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Crude, Ugly and Pro-American? China Investigates Images in Math Textbooks.

HONG KONG — A little boy pulling up a girl’s dress. Another grabbing a classmate from behind, his hands across her chest. Bulges protruding from male students’ pants. Suspiciously pro-American images.

The illustrations can be found in a Chinese state-run publisher’s mathematics textbooks for elementary school students — books that have been used for years. They set off a furor in China after they were flagged on social media last week by angry commenters as crude, sexualized and anti-China.

The controversy has prompted the textbook publisher to apologize. China’s Ministry of Education at first said that it was ordering an inspection of illustrations in primary and secondary school textbooks. Then, on Monday, as anger spread online, the ministry announced a sweeping, nationwide investigation of all primary, secondary and university textbooks.

“The problems identified will be rectified immediately, and those responsible for violations of disciplines and regulations will be severely held accountable,” the ministry said on Monday. “There will be zero tolerance.”

Tang Jiafeng, an education writer, wrote on Weibo, a Chinese microblogging platform, that he felt “shocked, disbelieving, sad, and angry” about the math book illustrations.

“Primary school textbooks are the foundation of the country and the nation, and an important guarantee for the formation of children’s outlook on life and values,” he wrote. “It is impossible to overstate their importance.”

He called not just for corrections and apologies, but also for an investigation and for those responsible to be held accountable.

The outcry over what some viewed as lewd and otherwise offensive images in math books meant for impressionable minds comes as China has tightened its grip on ideological content and sensitive history in textbooks. Universities have been ordered to emphasize the study of Marxism and the writings of China’s top leader, Xi Jinping. In 2015, Yuan Guiren, China’s education minister, ordered a closer examination of foreign textbooks and said that those that promote Western values should be banned from classrooms.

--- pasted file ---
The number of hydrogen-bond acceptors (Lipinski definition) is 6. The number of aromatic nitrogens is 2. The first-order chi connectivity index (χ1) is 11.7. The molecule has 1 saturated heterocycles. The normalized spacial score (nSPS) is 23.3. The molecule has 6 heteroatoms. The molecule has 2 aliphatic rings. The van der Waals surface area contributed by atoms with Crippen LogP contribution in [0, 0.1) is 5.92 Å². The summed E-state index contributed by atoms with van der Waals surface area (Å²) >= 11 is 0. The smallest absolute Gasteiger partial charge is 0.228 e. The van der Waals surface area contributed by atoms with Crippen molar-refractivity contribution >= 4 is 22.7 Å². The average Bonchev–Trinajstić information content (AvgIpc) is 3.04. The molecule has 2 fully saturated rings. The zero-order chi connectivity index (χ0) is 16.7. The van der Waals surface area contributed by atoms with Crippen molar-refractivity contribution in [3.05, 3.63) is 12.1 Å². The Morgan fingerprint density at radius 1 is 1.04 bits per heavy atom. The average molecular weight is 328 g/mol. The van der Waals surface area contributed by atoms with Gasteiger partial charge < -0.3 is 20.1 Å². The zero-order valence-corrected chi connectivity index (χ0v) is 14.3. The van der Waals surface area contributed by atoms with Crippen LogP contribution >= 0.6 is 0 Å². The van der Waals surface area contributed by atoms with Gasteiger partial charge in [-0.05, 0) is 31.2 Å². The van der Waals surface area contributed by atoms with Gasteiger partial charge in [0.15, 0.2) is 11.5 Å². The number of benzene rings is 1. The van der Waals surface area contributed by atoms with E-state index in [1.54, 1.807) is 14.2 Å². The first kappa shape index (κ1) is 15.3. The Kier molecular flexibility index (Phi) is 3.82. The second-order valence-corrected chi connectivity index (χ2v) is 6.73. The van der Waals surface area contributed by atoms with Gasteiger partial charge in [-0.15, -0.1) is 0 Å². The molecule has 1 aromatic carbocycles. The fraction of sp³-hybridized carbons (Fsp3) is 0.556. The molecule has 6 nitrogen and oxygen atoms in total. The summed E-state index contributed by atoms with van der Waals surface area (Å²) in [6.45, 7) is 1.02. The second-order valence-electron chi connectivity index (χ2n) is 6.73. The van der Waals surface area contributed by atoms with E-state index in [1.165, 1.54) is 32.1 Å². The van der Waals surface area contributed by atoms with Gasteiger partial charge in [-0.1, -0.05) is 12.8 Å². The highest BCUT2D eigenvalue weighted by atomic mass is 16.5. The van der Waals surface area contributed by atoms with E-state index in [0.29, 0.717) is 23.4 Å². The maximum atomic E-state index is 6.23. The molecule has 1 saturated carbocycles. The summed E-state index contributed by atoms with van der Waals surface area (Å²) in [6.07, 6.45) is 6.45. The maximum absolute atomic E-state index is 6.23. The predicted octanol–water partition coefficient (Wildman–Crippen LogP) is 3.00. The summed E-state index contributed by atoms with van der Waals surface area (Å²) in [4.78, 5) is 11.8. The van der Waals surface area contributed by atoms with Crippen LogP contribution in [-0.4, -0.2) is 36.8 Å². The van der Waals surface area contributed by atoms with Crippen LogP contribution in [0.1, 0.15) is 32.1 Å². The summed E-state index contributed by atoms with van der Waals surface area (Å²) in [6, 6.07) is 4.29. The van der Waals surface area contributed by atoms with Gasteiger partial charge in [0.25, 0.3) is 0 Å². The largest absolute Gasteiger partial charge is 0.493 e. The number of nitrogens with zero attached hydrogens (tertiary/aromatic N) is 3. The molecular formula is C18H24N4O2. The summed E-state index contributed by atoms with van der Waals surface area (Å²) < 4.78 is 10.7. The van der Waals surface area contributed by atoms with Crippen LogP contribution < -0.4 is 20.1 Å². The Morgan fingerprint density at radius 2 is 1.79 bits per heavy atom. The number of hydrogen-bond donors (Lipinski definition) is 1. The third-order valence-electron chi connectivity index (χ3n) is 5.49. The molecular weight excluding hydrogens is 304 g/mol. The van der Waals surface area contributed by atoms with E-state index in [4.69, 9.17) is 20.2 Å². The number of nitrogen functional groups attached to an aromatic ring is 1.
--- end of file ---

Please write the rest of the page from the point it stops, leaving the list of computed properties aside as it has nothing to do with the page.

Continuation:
Some critics said the books showed images that seemed suspiciously pro-American.Credit…CFOTO/Future Publishing, via Getty Images

The math books, published by the People’s Education Press, a large state-run company controlled by the Ministry of Education, have been around for about a decade, according to Chinese news reports. The illustrations were approved in 2013 for students in first to sixth grades, the reports said. Just how the problematic drawings evaded scrutiny all these years is unclear. Some social media users highlighted the images last week, prompting parents and educators to voice their outrage.

People’s Education Press offered no explanation for how the illustrations had been selected. But they were attributed to the studio of an artist named Wu Yong, who was attacked online and accused of harming China. The artist, who could not be reached for comment, has not publicly addressed the controversy.

Some of the drawings are odd or silly, like children sticking out their tongues. But others show children appearing to grope classmates on a playground. Another showed a schoolgirl with her underwear exposed as she played a game. Many critics said the drawings made the children look ugly, with wide-set, droopy eyes.

Others argued that the schoolbooks also had anti-China messages, such as an incorrectly rendered Chinese flag. Still some found allegedly pro-foreign images, like a boy flying in a biplane similar to Japanese and American planes. Some even pointed to images of children wearing clothes with what looked like stars and stripes in the colors of the American flag.

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“As a father of a child, to be honest, I am really worried,” Li Yuguo, head of the sports institute at Beijing Oriental University, wrote on Weibo.

“For a child just beginning school to encounter such an illustration, from a young age to imperceptibly receive this kind of unhealthy influence,” he added, “this is not a matter of art; it involves education, culture and even overseas infiltration. There is no small thing when it comes to children; it affects our future.”

The publisher, responding to the public anger, at first said only that it was evaluating its textbooks.

“We have organized experts to study them carefully, and humbly adopt good opinions and suggestions from all walks of life,” the company said in a statement. “We have begun to redraw the covers and some illustrations of the relevant mathematics textbooks to improve the painting method and elevate the artistry.”

But the criticism only grew. Two days later, the publisher apologized.

“We have carried out serious reflection, and feel deep self-blame and guilt, and hereby express our deepest apologies,” it said, adding that it would find a new team of illustrators to redraw the math textbooks.

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